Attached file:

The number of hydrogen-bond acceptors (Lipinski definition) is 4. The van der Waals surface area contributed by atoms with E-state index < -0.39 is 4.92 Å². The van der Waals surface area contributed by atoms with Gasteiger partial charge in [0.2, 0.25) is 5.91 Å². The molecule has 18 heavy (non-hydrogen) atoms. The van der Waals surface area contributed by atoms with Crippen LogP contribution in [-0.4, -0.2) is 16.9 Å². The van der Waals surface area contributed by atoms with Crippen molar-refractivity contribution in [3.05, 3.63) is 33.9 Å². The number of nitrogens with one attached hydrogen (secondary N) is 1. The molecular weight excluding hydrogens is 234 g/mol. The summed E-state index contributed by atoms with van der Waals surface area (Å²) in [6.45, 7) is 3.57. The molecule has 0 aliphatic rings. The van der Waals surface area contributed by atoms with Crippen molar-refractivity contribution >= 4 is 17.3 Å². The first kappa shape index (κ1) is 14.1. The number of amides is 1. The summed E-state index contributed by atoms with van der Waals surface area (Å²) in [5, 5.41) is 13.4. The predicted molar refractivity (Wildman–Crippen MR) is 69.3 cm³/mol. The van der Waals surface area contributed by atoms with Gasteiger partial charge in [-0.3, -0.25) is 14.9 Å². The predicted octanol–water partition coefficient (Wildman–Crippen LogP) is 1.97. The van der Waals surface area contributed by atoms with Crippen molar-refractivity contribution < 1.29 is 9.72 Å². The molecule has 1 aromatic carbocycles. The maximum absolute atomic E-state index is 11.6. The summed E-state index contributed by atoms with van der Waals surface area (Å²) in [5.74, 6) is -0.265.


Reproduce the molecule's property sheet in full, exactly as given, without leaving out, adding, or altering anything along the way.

The number of hydrogen-bond acceptors (Lipinski definition) is 4. The van der Waals surface area contributed by atoms with E-state index < -0.39 is 4.92 Å². The van der Waals surface area contributed by atoms with Gasteiger partial charge in [0.2, 0.25) is 5.91 Å². The molecule has 18 heavy (non-hydrogen) atoms. The van der Waals surface area contributed by atoms with Crippen LogP contribution in [-0.4, -0.2) is 16.9 Å². The van der Waals surface area contributed by atoms with Crippen molar-refractivity contribution in [3.05, 3.63) is 33.9 Å². The number of nitrogens with one attached hydrogen (secondary N) is 1. The molecular weight excluding hydrogens is 234 g/mol. The summed E-state index contributed by atoms with van der Waals surface area (Å²) in [6.45, 7) is 3.57. The molecule has 0 aliphatic rings. The van der Waals surface area contributed by atoms with Crippen molar-refractivity contribution >= 4 is 17.3 Å². The first kappa shape index (κ1) is 14.1. The number of amides is 1. The summed E-state index contributed by atoms with van der Waals surface area (Å²) in [5, 5.41) is 13.4. The predicted molar refractivity (Wildman–Crippen MR) is 69.3 cm³/mol. The van der Waals surface area contributed by atoms with Gasteiger partial charge in [-0.3, -0.25) is 14.9 Å². The predicted octanol–water partition coefficient (Wildman–Crippen LogP) is 1.97. The van der Waals surface area contributed by atoms with Crippen molar-refractivity contribution < 1.29 is 9.72 Å². The molecule has 1 aromatic carbocycles. The maximum absolute atomic E-state index is 11.6. The summed E-state index contributed by atoms with van der Waals surface area (Å²) in [5.74, 6) is -0.265.